Moving On: The impact of Sean McVay’s departure on the Redskins coaching staff

Sean McVay,Jay Gruden

The rumors finally came true.

This week, the Los Angeles Rams stunned the league, tapping 30-year-old whiz kid, Washington Redskins offensive coordinator Sean McVay, to be their next head coach.

McVay, along with Atlanta Falcons and former Washington coordinator, Kyle Shanahan, were hot names on the coaching market, with their reputations as offensive gurus. Atlanta and Washington finished second and third, respectively, in yards per game, this season.

McVay will attempt to work the same quarterback magic on former, number-one-pick Jared Goff, as he did with Redskins QB, Kirk Cousins. The Rams scored a paltry 224 points (an average of 14 per game), in 2016, which was dead last in the NFL.

As for McVay’s former employer, Washington suddenly finds itself with two vacant coaching slots, having already fired defensive coordinator Joe Barry, earlier this month. The past two weeks have been devoted to finding Barry’s replacement, even as rumors continued to swirl around McVay.

There are a few quality candidates left, on the defensive side – including the supposed front-runner, Gus Bradley. However, in terms of offensive-minds, the cupboard is pretty bare.

The biggest names out there are probably ex-San Francisco head coach Chip Kelly and Minnesota offensive coordinator Norv Turner. It is unlikely the latter would be willing to coach for Skins’ owner Daniel Snyder again. As for Kelly, it is unclear whether Gruden would be willing to work with such a headstrong personality, one who might challenge his authority.

A lot could happen between now and April 18th, the first day of OTA’s. But, in all likelihood, the Redskins will promote from within, while handing a larger load of the play-calling duties back to the head coach, Jay Gruden.

O-line coach Bill Callahan and quarterbacks coach Matt Cavanaugh have over ten combined years of experience as offensive coordinators. Callahan already had a hand in helping to formulate the weekly game plan with Gruden and McVay. A promotion would see him filling a similar role to the one he served in Dallas, as the OC/O-line coach.

Will it work? Assuming that Washington retains their star quarterback, Cousins, major changes will not be needed on offense. McVay had gradually taken over the play-calling reins, but the overall philosophy and offensive-principles were and are still of Gruden’s hand.

Gruden is certainly qualified for the role. He served as Cincinnati’s OC from 2011-2013, and the Bengals offense improved every year. They ranked 22nd in points scored in 2010, the year before he got there. In his three seasons, they improved to 18th, 12th and 6th, respectively.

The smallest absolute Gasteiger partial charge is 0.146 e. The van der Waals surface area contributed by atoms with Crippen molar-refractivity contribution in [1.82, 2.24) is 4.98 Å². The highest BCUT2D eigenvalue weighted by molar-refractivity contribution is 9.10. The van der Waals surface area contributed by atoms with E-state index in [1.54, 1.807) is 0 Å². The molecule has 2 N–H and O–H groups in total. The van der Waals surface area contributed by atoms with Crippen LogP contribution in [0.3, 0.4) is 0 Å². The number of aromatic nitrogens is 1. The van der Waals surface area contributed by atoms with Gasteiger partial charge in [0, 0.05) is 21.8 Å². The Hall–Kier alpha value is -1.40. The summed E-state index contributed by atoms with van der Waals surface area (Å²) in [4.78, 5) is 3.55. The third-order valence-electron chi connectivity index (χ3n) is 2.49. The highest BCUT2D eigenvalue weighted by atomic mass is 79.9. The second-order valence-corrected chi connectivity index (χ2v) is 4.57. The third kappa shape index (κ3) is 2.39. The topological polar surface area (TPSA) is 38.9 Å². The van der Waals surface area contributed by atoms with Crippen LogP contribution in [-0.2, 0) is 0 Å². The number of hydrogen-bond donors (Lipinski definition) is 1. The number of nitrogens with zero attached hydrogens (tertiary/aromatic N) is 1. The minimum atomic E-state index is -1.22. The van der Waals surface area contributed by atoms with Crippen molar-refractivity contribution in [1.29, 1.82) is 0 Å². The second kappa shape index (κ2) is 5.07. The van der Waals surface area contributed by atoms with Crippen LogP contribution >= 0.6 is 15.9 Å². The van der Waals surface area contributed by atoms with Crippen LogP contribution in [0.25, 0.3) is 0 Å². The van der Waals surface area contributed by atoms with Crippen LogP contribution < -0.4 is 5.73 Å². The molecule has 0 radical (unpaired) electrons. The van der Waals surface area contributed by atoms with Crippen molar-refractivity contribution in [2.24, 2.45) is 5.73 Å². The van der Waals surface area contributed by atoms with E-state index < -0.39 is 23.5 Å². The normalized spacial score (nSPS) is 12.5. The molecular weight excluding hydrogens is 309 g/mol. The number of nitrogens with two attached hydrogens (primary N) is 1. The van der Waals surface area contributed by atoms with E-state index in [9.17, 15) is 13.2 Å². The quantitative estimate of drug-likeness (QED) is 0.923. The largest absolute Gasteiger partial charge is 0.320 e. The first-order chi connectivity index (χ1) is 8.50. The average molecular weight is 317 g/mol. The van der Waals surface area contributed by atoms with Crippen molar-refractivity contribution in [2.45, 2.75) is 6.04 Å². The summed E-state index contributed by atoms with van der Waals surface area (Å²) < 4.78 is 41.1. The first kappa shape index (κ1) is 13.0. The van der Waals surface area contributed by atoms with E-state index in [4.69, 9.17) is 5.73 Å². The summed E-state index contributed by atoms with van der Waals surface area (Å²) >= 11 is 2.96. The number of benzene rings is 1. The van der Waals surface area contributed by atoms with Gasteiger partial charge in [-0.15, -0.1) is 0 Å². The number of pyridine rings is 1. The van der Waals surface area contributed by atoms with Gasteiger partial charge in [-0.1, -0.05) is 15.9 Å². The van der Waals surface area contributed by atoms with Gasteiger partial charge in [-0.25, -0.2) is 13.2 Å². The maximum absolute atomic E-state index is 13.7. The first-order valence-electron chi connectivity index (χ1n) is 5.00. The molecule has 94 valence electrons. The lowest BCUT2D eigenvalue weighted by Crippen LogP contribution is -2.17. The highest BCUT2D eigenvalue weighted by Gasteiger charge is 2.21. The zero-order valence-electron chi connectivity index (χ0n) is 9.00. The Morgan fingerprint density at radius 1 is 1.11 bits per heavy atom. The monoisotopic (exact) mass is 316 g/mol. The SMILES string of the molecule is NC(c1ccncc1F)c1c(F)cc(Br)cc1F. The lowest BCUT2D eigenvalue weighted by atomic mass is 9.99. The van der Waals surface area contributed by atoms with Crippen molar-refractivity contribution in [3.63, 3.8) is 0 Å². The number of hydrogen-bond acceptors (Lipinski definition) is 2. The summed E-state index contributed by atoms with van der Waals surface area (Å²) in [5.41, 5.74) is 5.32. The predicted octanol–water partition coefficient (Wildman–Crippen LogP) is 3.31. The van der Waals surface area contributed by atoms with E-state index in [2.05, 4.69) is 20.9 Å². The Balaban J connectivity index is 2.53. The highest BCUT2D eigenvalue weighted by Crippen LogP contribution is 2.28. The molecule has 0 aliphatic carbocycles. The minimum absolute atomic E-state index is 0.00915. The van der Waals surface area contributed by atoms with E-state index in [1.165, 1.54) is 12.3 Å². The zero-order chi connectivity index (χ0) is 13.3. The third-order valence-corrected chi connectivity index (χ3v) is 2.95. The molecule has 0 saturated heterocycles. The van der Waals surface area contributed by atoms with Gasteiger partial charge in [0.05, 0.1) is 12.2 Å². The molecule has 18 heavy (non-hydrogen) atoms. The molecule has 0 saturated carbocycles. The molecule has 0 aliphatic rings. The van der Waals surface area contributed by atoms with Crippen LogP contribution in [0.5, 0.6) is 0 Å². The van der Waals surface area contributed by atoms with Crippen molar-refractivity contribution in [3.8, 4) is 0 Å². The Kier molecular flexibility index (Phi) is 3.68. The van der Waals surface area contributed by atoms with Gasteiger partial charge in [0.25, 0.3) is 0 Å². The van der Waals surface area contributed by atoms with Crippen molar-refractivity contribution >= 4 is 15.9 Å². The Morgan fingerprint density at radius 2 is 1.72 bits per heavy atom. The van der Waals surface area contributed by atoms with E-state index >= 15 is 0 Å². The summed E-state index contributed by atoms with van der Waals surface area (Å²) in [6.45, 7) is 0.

The problem is, the head coaching position brings more responsibilities, a greater division of attentions. One of the main concerns about the Redskins, last year, was the seeming-lack of focus. Gruden is a players’ coach and, at times, it felt that was taken clear advantage of.

As the defense crashed and burned, there was never a feeling that anyone was being held properly-accountable. For example, after the Josh Norman signing, cornerback Bashaud Breeland marched into Joe Barry’s office and informed him he would still be covering opponent’s number one wide receivers.

Rather then laughing the threat off, Barry acquiesced to his player’s demands, a move that would prove costly, as Breeland was roasted by Antonio Brown for 125 yards and two scores.

Instances like that would never happen under the watch of a head coach with absolute authority. Gruden needs to take a more proactive role in the big picture and not just tend to the sculpting of his offense. With more of his attention devoted to calling the plays, will more incidents skate by under his distracted nose?

As for that empty d-coordinator position, it will be important for the skins to go with someone experienced, with the clout that demands players’ respect. The last time around, the Skins passed on Wade Phillips to go with Barry.

Barry’s previous coordinator experience included shepherding the Lions’ unit, during their 0-16 season. But, for the first-time-head-coach Gruden, Barry made for a less-intimidating presence on the sidelines than the more-accomplished Phillips.

Gruden must be willing to set aside his ego and go with what’s right for the team. Defense is not his area of expertise, and he will need someone capable – especially if McVay’s departure leads to his attentions being further divided.

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